When the Silk Cut Challenge Cup final kicks off at 2.30pm, Shaun Edwards will cease to be the youngest player to take part in the premier event of the season.
That distinction, by the margin of a single day, will pass to Francis Cummins, the Leeds wing, who will be 17 years and 200 days old this Saturday.
At the same instant, the Wigan scrum-half will become the first player to appear in nine finals at Wembley, the stage that has seen him grow from child prodigy to elder statesman. It is a record neither Cummins nor anyone else is likely to equal.
'I don't remember much about 1984. It seemed to be over in a flash,' Edwards said of his first appearance and, thanks to Widnes, only defeat in the final. 'All I can recall is Joe Lydon's backside disappearing down the touchline.'
Two tries from Lydon, then with Widnes but later a Central Park team-mate, beat Wigan, with Edwards at full-back, that day.
Wigan had waited 14 years for that Wembley appearance, so any idea that they would be going back almost every year thereafter would have seemed far-fetched in the wake of that disappointment. But they have come to be linked to the stadium and the event almost as if by umbilical cord, and Edwards' personal highlights there would have been enough to illuminate several careers, not just one.
There was the all-time classic of 1985 against Hull, the extra thrill of captaining the side against Halifax in 1988 and playing on despite a shattered eye socket against Warrington in 1990 - one of the final's most memorable feats of courage.
Edwards is not one of those players who claim airily that records mean nothing to them. Few have matched his keen sense of the history of the game and of his own place in it. Moving one ahead of his old partner and rival, Andy Gregory, as Wembley's most frequent visitor is not wasted on him.
There is, however, a touch of Sobers and Lara in the way he is handing on the mantle of being Wembley's youngest player to Cummins. When calculations revealed that the youngster from Dewsbury would break his old mark, Edwards was genuine enough in expressing the hope that Cummins would avoid every player's pre-Wembley nightmare of a debilitating injury that would keep him out of the match.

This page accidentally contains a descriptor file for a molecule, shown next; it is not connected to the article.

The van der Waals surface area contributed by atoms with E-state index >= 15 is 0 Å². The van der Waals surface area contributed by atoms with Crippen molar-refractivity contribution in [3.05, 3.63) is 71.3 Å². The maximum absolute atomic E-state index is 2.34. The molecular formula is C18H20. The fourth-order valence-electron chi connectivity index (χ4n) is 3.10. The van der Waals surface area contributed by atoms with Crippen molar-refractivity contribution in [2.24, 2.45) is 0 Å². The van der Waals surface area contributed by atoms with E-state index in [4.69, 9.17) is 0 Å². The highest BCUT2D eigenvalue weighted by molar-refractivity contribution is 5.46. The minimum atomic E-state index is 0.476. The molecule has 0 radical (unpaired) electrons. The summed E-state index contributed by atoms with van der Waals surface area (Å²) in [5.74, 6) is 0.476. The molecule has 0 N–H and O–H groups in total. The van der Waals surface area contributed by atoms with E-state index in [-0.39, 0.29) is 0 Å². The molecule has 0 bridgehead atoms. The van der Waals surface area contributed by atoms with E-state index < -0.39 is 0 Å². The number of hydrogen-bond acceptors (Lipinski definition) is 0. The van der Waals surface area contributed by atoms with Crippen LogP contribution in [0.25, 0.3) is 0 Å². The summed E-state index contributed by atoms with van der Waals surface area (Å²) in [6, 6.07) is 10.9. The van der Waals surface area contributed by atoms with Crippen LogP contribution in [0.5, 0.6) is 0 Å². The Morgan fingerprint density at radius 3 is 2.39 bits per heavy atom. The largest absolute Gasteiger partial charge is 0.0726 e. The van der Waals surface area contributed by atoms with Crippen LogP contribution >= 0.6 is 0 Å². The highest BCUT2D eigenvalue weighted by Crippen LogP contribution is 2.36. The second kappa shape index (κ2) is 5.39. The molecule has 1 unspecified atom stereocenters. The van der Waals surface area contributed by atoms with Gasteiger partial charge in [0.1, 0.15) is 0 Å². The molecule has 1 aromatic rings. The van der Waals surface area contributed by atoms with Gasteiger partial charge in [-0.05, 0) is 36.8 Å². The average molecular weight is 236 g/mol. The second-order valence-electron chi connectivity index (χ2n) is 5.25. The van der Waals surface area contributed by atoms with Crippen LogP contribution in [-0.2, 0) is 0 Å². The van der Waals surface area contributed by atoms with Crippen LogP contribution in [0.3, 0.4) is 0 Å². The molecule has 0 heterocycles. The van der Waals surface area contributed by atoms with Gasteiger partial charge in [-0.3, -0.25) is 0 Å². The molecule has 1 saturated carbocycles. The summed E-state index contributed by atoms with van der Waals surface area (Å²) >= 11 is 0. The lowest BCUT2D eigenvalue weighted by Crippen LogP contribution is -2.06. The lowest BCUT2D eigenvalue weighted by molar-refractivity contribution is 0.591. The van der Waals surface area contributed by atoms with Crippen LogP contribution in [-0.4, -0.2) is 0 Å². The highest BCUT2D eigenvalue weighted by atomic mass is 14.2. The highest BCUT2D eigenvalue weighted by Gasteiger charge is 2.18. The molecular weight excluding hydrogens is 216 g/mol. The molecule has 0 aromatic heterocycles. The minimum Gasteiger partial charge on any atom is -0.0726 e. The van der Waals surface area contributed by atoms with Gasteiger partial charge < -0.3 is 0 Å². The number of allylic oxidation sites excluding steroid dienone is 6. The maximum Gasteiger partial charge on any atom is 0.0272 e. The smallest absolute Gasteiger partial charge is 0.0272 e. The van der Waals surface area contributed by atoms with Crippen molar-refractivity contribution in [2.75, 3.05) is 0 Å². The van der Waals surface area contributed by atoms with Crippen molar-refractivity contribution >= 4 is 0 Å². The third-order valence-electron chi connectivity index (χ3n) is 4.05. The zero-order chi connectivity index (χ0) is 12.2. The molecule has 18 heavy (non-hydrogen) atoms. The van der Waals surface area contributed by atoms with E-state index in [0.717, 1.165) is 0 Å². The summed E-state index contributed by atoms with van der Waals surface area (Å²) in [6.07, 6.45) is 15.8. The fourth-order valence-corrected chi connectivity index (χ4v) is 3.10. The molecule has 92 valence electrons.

Ever the competitor, though, he admitted to wishing that the final was not being played quite so early this year. The usual May date would have left his record intact.
For Cummins, the whole thing is a happy blur. When he was signed to Leeds' progressive and demonstrably successful apprentice scheme at the start of the season, there was none of the fanfare that accompanied the arrival of Edwards, the schoolboy player of his generation, 10 years before. He expected a few reserve-team outings to be the realistic limit of his ambitions by this stage. But, midway through the season, he burst into what was then an unsettled first team and has been there ever since.
'I never expected anything like this and taking the record from such a great player as Shaun Edwards makes it even more of a special occasion for me,' he said.
Cummins, whose duties still include cleaning the senior players' boots, comes from a rugby league family so big that they need their own bus to get them to Wembley. Among his numerous uncles is Brendan Cummins, who had a long career as a forward with Batley, and Francis's father, Michael, even had trials with Wigan.
His progress is all the more remarkable because, as a schoolboy stand-off, he has had to learn the nuances of the wing position from scratch. Like Edwards, his career is likely to bring him closer to the centre of the action as it rolls along and gathers its own momentum.
'He has plenty of speed and he has done very well to make the progress he has,' said Edwards, whose own close relationship with the Leeds club - he still socialises with Ellery Hanley and has numerous other friends in the city - always leads to conjecture whenever his Wigan contract expires, as it does at the end of this season.
Win or lose, the man who has made Wembley a second home will be able to assure young Cummins of one thing - the excitement does not fade away at the same time as acne. It is just as good at 27 as at 17 and Wembley is every bit as sweet the ninth time around.
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